• Jesus has bound the “strong man” and has “plundered his house” (Mark 3:27). In his ministry, Jesus exorcised many demons, and he has given his people the authority to do the same.
  • Jesus has ruined the works of the devil. “The reason the Son of God appeared,” says John, “was to destroy the devil’s work” (1 John 3:8). What the devil has done cannot stand.
  • Jesus, by the cross, has broken the power of him who holds the power of death — that is, the devil — and freed those who all their lives were held in slavery by their fear of death (Hebrews 2:14-15).
  • Jesus has qualified us “to share in the inheritance of his holy people in the kingdom of light. For he has rescued us from the dominion of darkness and brought us into the kingdom of the Son he loves” (Colossians 1:13).
  • Jesus, by the cross, has disarmed the principalities and powers and has made a public spectacle of them, triumphing over them (Colossians 2:15). They cannot stop the kingdom of God from increasing all over the world.
Satan is now bound and can no longer deceive the nations (Revelation 20:1-3). That is, he cannot keep the gospel from making disciples of every people on earth, just as Jesus commanded the disciples in Matthew 28:18-20.

In this final temptation, Jesus rebuked the devil, just as he had done the other two times, with a quote from Moses: “Fear the LORD your God, serve him only” (Deuteronomy 6:13). Jesus would not be bowing down to the devil but would be worshiping God alone. He was also serving notice that the devil himself would also be bowing down before God.

And so shall it be. For God has highly exalted Jesus and given him “the name that is above every name, that at the name of Jesus every knee should bow, in heaven and on earth and under the earth, and every tongue acknowledge that Jesus Christ is Lord, to the glory of God the Father” (Philippians 2:9-11).

What the devil offered falsely, God has truly accomplished in Christ. “The kingdom of the world has become the kingdom of our Lord and of his Messiah, and he will reign for ever and ever” (Revelation 11:15).

Sunday, March 8, 2015

The Pinnacle of Power

Then the devil took him to the holy city and had him stand on the highest point of the temple.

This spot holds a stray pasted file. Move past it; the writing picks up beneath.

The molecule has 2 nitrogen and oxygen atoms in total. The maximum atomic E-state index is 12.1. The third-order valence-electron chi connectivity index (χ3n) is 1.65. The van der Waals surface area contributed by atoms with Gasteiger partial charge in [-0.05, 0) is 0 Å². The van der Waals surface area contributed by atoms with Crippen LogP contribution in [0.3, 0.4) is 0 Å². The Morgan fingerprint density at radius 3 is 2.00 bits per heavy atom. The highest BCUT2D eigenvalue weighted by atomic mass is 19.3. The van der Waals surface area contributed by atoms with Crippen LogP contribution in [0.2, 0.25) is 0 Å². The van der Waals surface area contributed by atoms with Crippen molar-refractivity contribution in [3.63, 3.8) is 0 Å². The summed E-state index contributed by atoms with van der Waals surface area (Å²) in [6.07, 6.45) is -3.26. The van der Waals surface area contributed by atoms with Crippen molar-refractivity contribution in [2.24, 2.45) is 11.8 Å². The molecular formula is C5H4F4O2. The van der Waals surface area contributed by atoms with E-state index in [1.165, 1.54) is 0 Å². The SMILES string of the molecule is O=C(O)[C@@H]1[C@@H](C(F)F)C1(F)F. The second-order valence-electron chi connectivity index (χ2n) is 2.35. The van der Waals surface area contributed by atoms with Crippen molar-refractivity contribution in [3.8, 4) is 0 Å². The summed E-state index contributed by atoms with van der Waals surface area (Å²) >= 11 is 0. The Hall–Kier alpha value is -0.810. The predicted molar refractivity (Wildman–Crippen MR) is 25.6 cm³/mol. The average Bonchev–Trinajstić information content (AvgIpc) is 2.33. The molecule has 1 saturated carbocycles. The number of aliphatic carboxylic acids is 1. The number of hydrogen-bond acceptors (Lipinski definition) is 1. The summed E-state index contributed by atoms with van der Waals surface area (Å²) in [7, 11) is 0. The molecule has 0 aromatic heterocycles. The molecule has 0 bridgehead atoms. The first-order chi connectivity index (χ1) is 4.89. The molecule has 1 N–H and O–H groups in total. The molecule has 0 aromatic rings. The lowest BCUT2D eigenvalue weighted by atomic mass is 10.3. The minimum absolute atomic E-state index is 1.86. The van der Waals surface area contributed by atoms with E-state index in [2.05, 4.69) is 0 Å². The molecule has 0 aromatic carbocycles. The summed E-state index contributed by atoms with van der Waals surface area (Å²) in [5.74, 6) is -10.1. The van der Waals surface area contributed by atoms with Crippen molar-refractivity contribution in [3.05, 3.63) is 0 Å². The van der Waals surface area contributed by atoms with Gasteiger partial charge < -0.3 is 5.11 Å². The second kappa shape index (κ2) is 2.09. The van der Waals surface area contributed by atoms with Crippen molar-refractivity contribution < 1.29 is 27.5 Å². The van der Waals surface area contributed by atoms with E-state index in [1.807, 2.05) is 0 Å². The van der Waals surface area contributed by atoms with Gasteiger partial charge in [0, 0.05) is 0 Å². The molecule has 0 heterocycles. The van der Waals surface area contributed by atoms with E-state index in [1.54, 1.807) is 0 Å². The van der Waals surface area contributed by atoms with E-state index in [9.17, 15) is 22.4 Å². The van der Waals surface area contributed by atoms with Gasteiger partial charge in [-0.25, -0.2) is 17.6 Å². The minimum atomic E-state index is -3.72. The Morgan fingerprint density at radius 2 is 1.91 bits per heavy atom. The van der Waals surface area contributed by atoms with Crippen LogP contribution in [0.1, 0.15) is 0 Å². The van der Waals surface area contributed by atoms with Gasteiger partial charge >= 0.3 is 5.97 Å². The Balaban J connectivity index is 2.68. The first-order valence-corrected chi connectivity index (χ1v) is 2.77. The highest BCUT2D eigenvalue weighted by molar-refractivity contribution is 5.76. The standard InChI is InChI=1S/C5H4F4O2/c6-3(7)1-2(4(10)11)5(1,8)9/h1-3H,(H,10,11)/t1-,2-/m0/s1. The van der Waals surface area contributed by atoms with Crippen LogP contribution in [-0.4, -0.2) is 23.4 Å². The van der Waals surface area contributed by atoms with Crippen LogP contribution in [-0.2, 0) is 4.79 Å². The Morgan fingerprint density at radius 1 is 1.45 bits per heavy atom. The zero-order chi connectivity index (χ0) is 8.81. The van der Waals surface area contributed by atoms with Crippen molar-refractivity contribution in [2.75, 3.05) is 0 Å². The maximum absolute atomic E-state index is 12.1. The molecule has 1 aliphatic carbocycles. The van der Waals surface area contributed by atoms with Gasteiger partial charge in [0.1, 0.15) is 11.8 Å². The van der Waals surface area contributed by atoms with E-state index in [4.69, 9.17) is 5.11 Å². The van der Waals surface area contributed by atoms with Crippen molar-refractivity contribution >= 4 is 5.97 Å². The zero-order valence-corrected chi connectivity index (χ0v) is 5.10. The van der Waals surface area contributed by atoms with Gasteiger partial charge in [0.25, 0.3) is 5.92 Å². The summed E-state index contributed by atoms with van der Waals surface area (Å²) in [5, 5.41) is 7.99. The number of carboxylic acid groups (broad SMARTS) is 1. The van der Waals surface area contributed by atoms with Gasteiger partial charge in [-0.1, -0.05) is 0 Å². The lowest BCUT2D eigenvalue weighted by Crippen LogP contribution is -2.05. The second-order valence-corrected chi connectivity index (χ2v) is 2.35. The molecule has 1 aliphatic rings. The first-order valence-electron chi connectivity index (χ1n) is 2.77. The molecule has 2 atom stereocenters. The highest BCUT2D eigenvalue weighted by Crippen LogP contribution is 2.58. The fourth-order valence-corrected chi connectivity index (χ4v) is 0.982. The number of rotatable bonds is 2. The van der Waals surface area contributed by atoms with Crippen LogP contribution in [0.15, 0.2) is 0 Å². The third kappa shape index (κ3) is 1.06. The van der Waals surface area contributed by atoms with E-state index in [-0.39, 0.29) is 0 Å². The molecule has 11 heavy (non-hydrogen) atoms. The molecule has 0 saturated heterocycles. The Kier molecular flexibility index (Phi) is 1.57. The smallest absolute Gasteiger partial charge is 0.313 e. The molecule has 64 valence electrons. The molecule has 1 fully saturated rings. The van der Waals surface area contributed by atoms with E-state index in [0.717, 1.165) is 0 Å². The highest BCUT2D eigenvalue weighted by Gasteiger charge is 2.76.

“If you are the Son of God,” he said, “throw yourself down. For it is written: ‘He will command his angels concerning you, and they will lift you up in their hands, so that you will not strike your foot against a stone.’”

Jesus answered him, “It is also written: ‘Do not put the Lord your God to the test.’” (Matthew 4:-7)
The devil failed the first challenge, so he tried another. He began once again with accusation: “If you are the Son of God …” What was Jesus willing to do to prove it? Would he throw himself off the highest point of the wall that surrounded the temple complex, down to the rocks below? After all, weren’t the angels there to protect him? Why not flex that muscle a bit?

Jesus had parried Satan’s first thrust by citing Scripture, so now the devil thought he would try his hand at it. He does know what Scripture says — but he does not understand what it means. The passage he quoted was from Psalm 91: “For he will command his angels concerning you to guard you in all your ways; they will lift you up in their hands, so that you will not strike your foot against a stone” (vv. 11-12).

This is a wonderful promise from God, as are all the promises in Psalm 91. But they are for those who take their refuge in God, who abide in him, who walk in his way. “If you say, “The LORD is my refuge,’ and you make the Most High your dwelling, no harm will overtake you, no disaster will come near your tent” (Psalm 91:9-11). God has no promise for those who go off to walk in their own way.

Similarly, God promises to provide for his people and answer our prayers. Yet James, the brother of the Lord Jesus, would caution us, “You do not have because you do not ask God. When you ask, you do not receive, because you ask with wrong motives, that you may spend what you get on your pleasures” (James 4:2-3).

God is always looking at the heart. What are our motives — are they about him, or all about us? If we are about him, then the promise is for us and we can expect his protection and provision. But if we are about our own pleasures, we are not abiding in God but have wandered away to something that will only dash us upon the rocks.

The reason Satan could not get anywhere with Jesus is that Jesus had made the LORD his refuge and dwelling place. He was all about God, all about the Father. The words of the psalm writer portray this very well: “Then I said, ‘Here I am, I have come — it is written about me in the scroll. I desire to do your will, my God; your law is within my heart’” (Psalm 40:7-8; see also Hebrews 10:7). Jesus’ own words reveal how deeply this ran in his heart.
  • “Most assuredly, I say to you, the Son can do nothing of Himself, but what He sees the Father do; for whatever He does, the Son also does in like manner.” (John 5:19)
  • “I can of Myself do nothing. As I hear, I judge; and My judgment is righteous, because I do not seek My own will but the will of the Father who sent Me.” (John 5:30)
  • “When you lift up the Son of Man, then you will know that I am He, and that I do nothing of Myself; but as My Father taught Me, I speak these things.” (John 8:28)
  • “The words that I speak to you I do not speak on My own authority; but the Father who dwells in Me does the works.” (John 14:10)